United States Court of Appeals For the Eighth Circuit ___________________________ No. 13-1694 ___________________________ United States of America lllllllllllllllllllll Plaintiff - Appellee v. Raymond Cortez lllllllllllllllllllll Defendant - Appellant ____________ Appeal from United States District Court for the Northern District of Iowa - Cedar Rapids ____________ Submitted: October 25, 2013 Filed: March 4, 2014 [Unpublished] ____________ Before BYE, SMITH, and BENTON, Circuit Judges. ____________ PER CURIAM. Raymond Cortez was convicted after a jury trial of one count of making a false, fictitious, or fraudulent material statement, in violation of 18 U.S.C. § 1001(a)(2). Appellate Case: 13-1694 Page: 1 Date Filed: 03/04/2014 Entry ID: 4129258 The district court1 imposed a within-Guidelines range sentence of 21 months' imprisonment. Cortez now appeals his conviction and sentence. We affirm. I. Background Cortez was charged with one count of making a false, fictitious, or fraudulent material statement, in violation of 18 U.S.C. § 1001(a)(2). The charge stemmed from a purported false statement that Cortez made to a United States Postal Inspector investigating a conspiracy to obtain federal student loan proceeds by fraud. Cortez entered into a written plea agreement with the government in which he agreed to plead guilty to the charge. The plea agreement included the following stipulation, in which Cortez admitted to the following facts: A. On or about October 13, 2007, defendant's son and others attempted to get C.Z. to cash a federal student loan proceeds check at a check-cashing establishment near a specific grocery store on First Avenue in Cedar Rapids, Iowa. Defendant was with his son and the others at the time and drove them to the area of the check-cashing establishment in defendant's black Hummer vehicle. Rather than cash the check, C.Z. took the check and fled on foot. Defendant and the others chased C.Z. in defendant's black Hummer with defendant driving the vehicle. C.Z[.] ran into the grocery store, and defendant and the others left the area in defendant's black Hummer. B. In November 2007, a United States Postal Inspector (Inspector) was investigating a scheme to defraud the United States Department of Education concerning the federal student loan proceeds check referred to in paragraph A above and the incident involving the chase of C.Z. in the Hummer. On or about November 20, 2007, the Inspector was participating in the execution of a search warrant at defendant's son's Cedar Rapids 1 The Honorable Linda R. Reade, Chief Judge, United States District Court for the Northern District of Iowa. -2- Appellate Case: 13-1694 Page: 2 Date Filed: 03/04/2014 Entry ID: 4129258 residence. Defendant drove up to the residence in his black Hummer and spoke to the Inspector. The Inspector identified himself to defendant as a United States Postal Inspector. The Inspector asked defendant if defendant knew anything about a black Hummer chasing an individual down First Avenue about a month prior. Defendant falsely denied knowing anything about the chase. Defendant made the false statement to the Inspector willfully and knowing that his statement was false. The false statement was material to the Inspector's investigation. Cortez "agree[d] this stipulation [could] be used against [him] at any time in any proceeding should [he] violate or refuse to follow through on this plea agreement, regardless of whether the plea agreement has been accepted by the Court." At a change-of-plea hearing, Cortez did not follow through on the plea agreement and did not plead guilty. Subsequently, the case was tried to a jury. The factual stipulation was admitted into evidence at trial. Cortez moved for judgment of acquittal at the close of the government's case and renewed that motion at the close of all evidence. The district court denied the motions. The jury found Cortez guilty of making a false, fictitious, or fraudulent material statement, in violation of 18 U.S.C. § 1001(a)(2). At sentencing, over Cortez's objection, the district court applied a base offense level of six under U.S.S.G. § 2B1.1(b)(1)(D) based on its finding of a loss amount of between $30,000 and $70,000. Also over Cortez's objection, the district court applied a two-level enhancement for obstruction of justice under U.S.S.G. § 3C1.1. The court calculated an advisory Guidelines range of 15 to 21 months' imprisonment. It ultimately sentenced Cortez to 21 months' imprisonment. II. Discussion On appeal, Cortez argues that (1) there was insufficient evidence to support the jury's verdict, (2) the district court erred in applying a two-level enhancement for -3- Appellate Case: 13-1694 Page: 3 Date Filed: 03/04/2014 Entry ID: 4129258 obstruction of justice as a result of his testimony at trial, (3) the loss amount attributed to him under U.S.S.G. § 2B1.1 was not supported by the evidence, and (4) his sentence is substantively unreasonable. A. Sufficiency of the Evidence "We review the sufficiency of the evidence de novo, construing the evidence in the light most favorable to the verdict and will only overturn the conviction if no reasonable jury could find [Cortez] guilty beyond a reasonable doubt." United States v. Jirak, 728 F.3d 806, 811 (8th Cir. 2013) (citation omitted). "On appeal, the evidence is viewed in the light most favorable to the government, resolving evidentiary conflicts in favor of the government and accepting all reasonable inferences drawn from the evidence that support the jury's verdict." United States v. Hinojosa, 728 F.3d 787, 789 (8th Cir. 2013) (citation omitted). Cortez was convicted of making a false, fictitious, or fraudulent material statement, in violation of 18 U.S.C. § 1001(a)(2). "To establish a violation of 18 U.S.C. § 1001, the Government must prove that: '(1) the defendant made a statement; (2) the statement was false, fictitious or fraudulent as the defendant knew; (3) the defendant made the statement knowingly and willfully; (4) the statement was within the jurisdiction of a federal agency; and (5) the statement was material.'" United States v. Rice, 449 F.3d 887, 892 (8th Cir. 2006) (quoting United States v. Johnson, 937 F.2d 392, 396 (8th Cir. 1991)). United States v. McKanry, 628 F.3d 1010, 1018 (8th Cir. 2011). Having reviewed the record, we conclude that sufficient evidence supports the jury's verdict. In fact, the detailed factual stipulation contained in Cortez's written plea agreement and entered into evidence at trial satisfies all the elements of § 1001(a)(2). In that stipulation, Cortez admitted that he "falsely denied" to a "United States Postal Inspector" that he knew "anything about the chase." He admitted to -4- Appellate Case: 13-1694 Page: 4 Date Filed: 03/04/2014 Entry ID: 4129258 making "the false statement to the Inspector willfully and knowing that his statement was false." He also admitted that this "false statement was material to the Inspector's investigation." Thus, the factual stipulation satisfies all five elements of § 1001(a)(2). B. Sentencing Cortez also argues that the district court procedurally erred in calculating his advisory Guidelines range and that his sentence of 21 months' imprisonment is substantively unreasonable. "When we review the imposition of sentences, whether inside or outside the Guidelines range, we apply a deferential abuse-of-discretion standard." United States v. Feemster, 572 F.3d 455, 461 (8th Cir. 2009) (en banc) (quotations and citations omitted). Improperly calculating the advisory Guidelines range constitutes procedural error. Id. "In the absence of procedural error below, we should then consider the substantive reasonableness of the sentence imposed under an abuse-of-discretion standard." Id. (quotation and citation omitted). Under this standard, we "take into account the totality of the circumstances, including the extent of any variance from the Guidelines range." Id. (quotation and citation omitted). On appeal, we may apply a presumption of reasonableness to a within-Guidelines sentence. Id. In evaluating the substantive reasonableness of a sentence, we "must give due deference to the district court's decision that the [18 U.S.C.] § 3553(a) factors, on a whole, justify the extent of the variance." Id. at 461–62 (quotation and citation omitted). 1. Procedural Error Cortez alleges that the district court procedurally erred in applying the twolevel enhancement for obstruction of justice and calculating the amount of loss between $30,000 and $70,000. -5- Appellate Case: 13-1694 Page: 5 Date Filed: 03/04/2014 Entry ID: 4129258 a. Obstruction of Justice Cortez argues that the district court erroneously applied a two-level enhancement for obstruction of justice. Cortez contends that conflicts between his testimony and that of other witnesses do not establish that he was dishonest or willfully misleading. He maintains that, by the time of trial, the majority of events discussed in testimony were five years old and that the event in question lasted approximately five to ten minutes. Section 3C1.1 of U.S.S.G. provides: If (1) the defendant willfully obstructed or impeded, or attempted to obstruct or impede, the administration of justice with respect to the investigation, prosecution, or sentencing of the instant offense of conviction, and (2) the obstructive conduct related to (A) the defendant's offense of conviction and any relevant conduct; or (B) a closely related offense, increase the offense level by 2 levels. Section 3C1.1 is not intended to punish a defendant for the exercise of a constitutional right. A defendant's denial of guilt (other than a denial of guilt under oath that constitutes perjury), refusal to admit guilt or provide information to a probation officer, or refusal to enter a plea of guilty is not a basis for application of this provision. In applying this provision in respect to alleged false testimony or statements by the defendant, the court should be cognizant that inaccurate testimony or statements sometimes may result from confusion, mistake, or faulty memory and, thus, not all inaccurate testimony or statements necessarily reflect a willful attempt to obstruct justice. Id. cmt. n.2. "[C]ommitting, suborning, or attempting to suborn perjury" are "types of conduct to which this enhancement applies." Id. cmt. n.4(B). -6- Appellate Case: 13-1694 Page: 6 Date Filed: 03/04/2014 Entry ID: 4129258 "A witness testifying under oath" commits perjury when he "gives false testimony concerning a material matter with the willful intent to provide false testimony." United States v. Dunnigan, 507 U.S. 87, 94, 113 S. Ct. 1111, 122 L. Ed. 2d 445 (1993), possibly abrogated on other grounds by United States v. Wells, 519 U.S. 482, 117 S. Ct. 921, 137 L. Ed. 2d 107 (1997). Because false testimony may instead be the result of "confusion, mistake, or faulty memory," district courts "must review the evidence and make independent findings necessary to establish a willful impediment to or obstruction of justice" before applying a sentence enhancement under U.S.S.G. § 3C1.1. Id. at 95, 113 S. Ct. 1111. A district court must then decide by a preponderance of the evidence whether a defendant committed perjury for § 3C1.1 purposes. See United States v. Stulock, 308 F.3d 922, 926 (8th Cir. 2002). We review such a finding for clear error. See id. at 925–26. United States v. Petrovic, 701 F.3d 849, 859 (8th Cir. 2012). Here, the district court applied the obstruction-of-justice enhancement, explaining: With regard to the adjustment for obstruction of justice, the Court must make this assessment independent of the jury's verdict, and I find by a preponderance of the evidence that the defendant did commit perjury at trial in making statements under oath in front of the jury and Court for the purpose of trying to avoid conviction. These were material false statements. They were not made out of confusion or mistake. They were definitely willful. And as I said, they were material because they went to the heart of the case. So the obstruction of justice is appropriately scored. (Emphasis added.) Cortez argues that our review is hampered because the district court did not cite which statements resulted in application of the enhancement. But the court was reviewing Cortez's objection to application of the enhancement as set -7- Appellate Case: 13-1694 Page: 7 Date Filed: 03/04/2014 Entry ID: 4129258 forth in ¶ 16 of the presentence report (PSR), which identified the factual statements at issue: According to the prosecutor's offense conduct statement, the defendant committed perjury during his testimony at trial by falsely claiming that Inspector [Ronald] Jewell only asked him about an assault and battery during the November 20, 2007, interview; falsely testifying that he did not admit lying to Inspector Jewell when he was re-interviewed on April 4, 2012; and falsely testifying that the factual statement in the written plea agreement was not true. Therefore, a two-level increase for obstruction of justice is recommended. In applying the enhancement, the court complied with Petrovic, as it confirmed that it had independently assessed the jury's verdict and found by a preponderance of the evidence that the defendant did commit perjury at trial in making materially false statements under oath in front of the jury. A review of the record shows that Cortez's testimony at trial, in which he claimed that Inspector Jewell asked him only about an assault and battery during the November 20, 2007 interview, is directly contrary to the factual stipulation that Cortez agreed to in the written plea agreement. Accordingly, we hold that the district court did not clearly err in applying the obstruction-of-justice enhancement. b. Loss Cortez contends that the court's loss calculation of $40,000 lacks support in the record because he never willfully participated in the scheme to defraud and was not charged with doing so. Cortez contends that the evidence established that sums paid to him by his son, Michael Cortez, was due to Michael's personal indebtedness to Cortez and not because of a business arrangement between them. He also argues that no relationship exists between the charged fraudulent statements and a $40,000 loss because the check at issue during the chase was only for $3,300. He concludes that no further monetary loss is attributable to the false statement. -8- Appellate Case: 13-1694 Page: 8 Date Filed: 03/04/2014 Entry ID: 4129258 "The government bears the burden of proving the amount of loss by a preponderance of the evidence." United States v. Sample, 213 F.3d 1029, 1034 (8th Cir. 2000) (citation omitted). "We review the district court's factual findings regarding the amount of loss for clear error." Id. (citation omitted). At sentencing, the district court found "that the amount of the loss was as set forth in the presentence investigation report, Paragraph 20, more than $30,000 but less than $70,000." The court found "ample evidence that [Cortez] did receive $40,000 of the proceeds from the scheme and that that amount of loss would have been reasonably foreseeable to him and within the scope of the relevant conduct that he agreed to jointly undertake." In turn, ¶ 20 of the PSR provides: The defendant participated in that scheme by providing some of the initial supplies that were used to commit the scheme, moving some of the evidence in order to evade detection by law enforcement, and transporting the participants in the offense to cash one of the financial aid checks that had been unlawfully obtained . . . . The defendant's offense of conviction involved making a false statement regarding his involvement in chasing an individual who took off with a $3,323 check from the financial aid scheme . . . . The evidence in this case establishes that the defendant participated in a financial aid scheme and that he received approximately $40,000 of the proceeds from that scheme. The fact that the defendant received $40,000 of the proceeds from the financial aid fraud scheme establishes that that amount of loss would have been reasonably foreseeable to him and within the scope of the relevant conduct that he agreed to jointly undertake. Trial testimony supports the PSR's factual statements. Specifically, Michael testified that Cortez did "get . . . money from the scheme from other checks." He testified that Cortez "probably [received] 40 grand" "from other checks in the scheme." Similarly, Brenda Cortez, Michael's wife, testified that Cortez was "always -9- Appellate Case: 13-1694 Page: 9 Date Filed: 03/04/2014 Entry ID: 4129258 receiving money" from the "student loan checks." She recalled Cortez saying that he "need[ed] the money" after C.Z. fled with the check. Cortez argues that $40,000 in loss should not be attributed to him because he was not a participant in the scheme. The aforementioned evidence shows otherwise. Cortez's argument that the district court erroneously applied the loss enhancement because "no other individuals were defrauded as a result of any statement made by [Cortez] that evening" also fails because, as the government points out, Cortez made the false statement to the United States Postal Inspector to conceal the scheme and avoid detection; therefore, the statement was made in furtherance of the scheme. Cf. United States v. Finck, 407 F.3d 908, 913 (8th Cir. 2005) ("During the investigation, Finck made two materially false statements to law enforcement officials . . . . These statements led law enforcement astray and allowed him to further his fraudulent scheme during the investigation."). Morever, courts have recognized that "'[a]voidance of detection and prevention of recovery of money lost by the victims are within, and often a material part of, the illegal scheme. Further profit from the scheme to defraud, as such, may be over, and yet the scheme itself be not ended.'" United States v. Redcorn, 528 F.3d 727, 741 (10th Cir. 2008) (alteration in original) (quoting United States v. Riedel, 126 F.2d 81, 83 (7th Cir. 1942)). Therefore, we conclude that the district court did not clearly err in calculating the amount of loss. 2. Substantive Reasonableness Finally, Cortez argues that his sentence is substantively unreasonable because it fails to account properly for his good works in the community, the lack of severity of his conduct, and the availability and deterrent effect of a probationary sentence. "[W]e note that [Cortez's] within-guidelines sentence is presumptively reasonable." United States v. Roddy, 533 F. App'x 684, 685 (8th Cir. 2013) (per curiam) (citation omitted). After reviewing the record, we conclude that Cortez has -10- Appellate Case: 13-1694 Page: 10 Date Filed: 03/04/2014 Entry ID: 4129258 not rebutted this presumption. In imposing the 21-month sentence, the district court stated that it "ha[d] carefully considered all the statutory factors at 18 United States Code Section 3553(a)," "considered the trial evidence," considered "arguments and character letters," and "carefully considered the oral and written arguments of defense counsel and the reply by the United States" regarding a variance. The district court's placement of "greater emphasis in this case on factors that favored a sentence within the advisory range . . . than on other § 3553(a) factors that might favor a more lenient sentence is a permissible exercise of the considerable discretion available to a sentencing court under the post-Booker2 regime." United States v. Ruelas–Mendez, 556 F.3d 655, 658 (8th Cir. 2009). Having reviewed the sentencing transcript, we conclude that "the district court thoroughly considered the relevant factors set forth in § 3553(a) and reached a substantively reasonable conclusion." United States v. Bauer, 626 F.3d 1004, 1010 (8th Cir. 2010). III. Conclusion Accordingly, we affirm the judgment of the district court. ______________________________ 2 United States v. Booker, 543 U.S. 220 (2005). -11- Appellate Case: 13-1694 Page: 11 Date Filed: 03/04/2014 Entry ID: 4129258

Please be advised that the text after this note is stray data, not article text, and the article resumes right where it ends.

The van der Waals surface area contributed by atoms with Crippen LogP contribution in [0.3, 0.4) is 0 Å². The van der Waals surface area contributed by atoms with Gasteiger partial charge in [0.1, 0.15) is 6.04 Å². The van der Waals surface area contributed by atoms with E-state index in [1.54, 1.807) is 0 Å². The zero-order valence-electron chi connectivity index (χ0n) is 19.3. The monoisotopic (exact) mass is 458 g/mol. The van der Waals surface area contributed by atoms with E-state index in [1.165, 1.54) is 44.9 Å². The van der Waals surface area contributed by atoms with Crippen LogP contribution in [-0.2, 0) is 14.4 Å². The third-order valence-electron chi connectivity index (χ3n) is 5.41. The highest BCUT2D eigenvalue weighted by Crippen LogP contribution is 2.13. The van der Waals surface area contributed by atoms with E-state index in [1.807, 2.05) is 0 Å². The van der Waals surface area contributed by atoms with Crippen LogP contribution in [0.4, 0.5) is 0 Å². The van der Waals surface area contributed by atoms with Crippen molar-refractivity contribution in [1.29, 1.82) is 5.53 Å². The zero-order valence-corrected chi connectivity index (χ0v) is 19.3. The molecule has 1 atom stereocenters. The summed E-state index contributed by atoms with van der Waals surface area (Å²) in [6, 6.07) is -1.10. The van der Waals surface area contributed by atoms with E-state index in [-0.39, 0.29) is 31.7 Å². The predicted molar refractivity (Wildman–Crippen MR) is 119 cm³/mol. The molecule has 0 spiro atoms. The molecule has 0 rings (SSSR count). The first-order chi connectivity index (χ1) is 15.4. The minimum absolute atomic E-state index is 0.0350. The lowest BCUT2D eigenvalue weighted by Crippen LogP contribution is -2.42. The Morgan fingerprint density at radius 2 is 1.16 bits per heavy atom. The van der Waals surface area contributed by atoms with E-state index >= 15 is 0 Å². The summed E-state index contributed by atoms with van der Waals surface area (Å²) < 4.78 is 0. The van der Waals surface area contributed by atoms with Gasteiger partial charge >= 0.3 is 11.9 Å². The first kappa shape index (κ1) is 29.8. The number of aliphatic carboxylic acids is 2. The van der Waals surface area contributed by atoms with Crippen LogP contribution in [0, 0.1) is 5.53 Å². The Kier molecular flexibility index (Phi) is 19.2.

Disclaimer: Justia Dockets & Filings provides public litigation records from the federal appellate and district courts. These filings and docket sheets should not be considered findings of fact or liability, nor do they necessarily reflect the view of Justia.

Why Is My Information Online?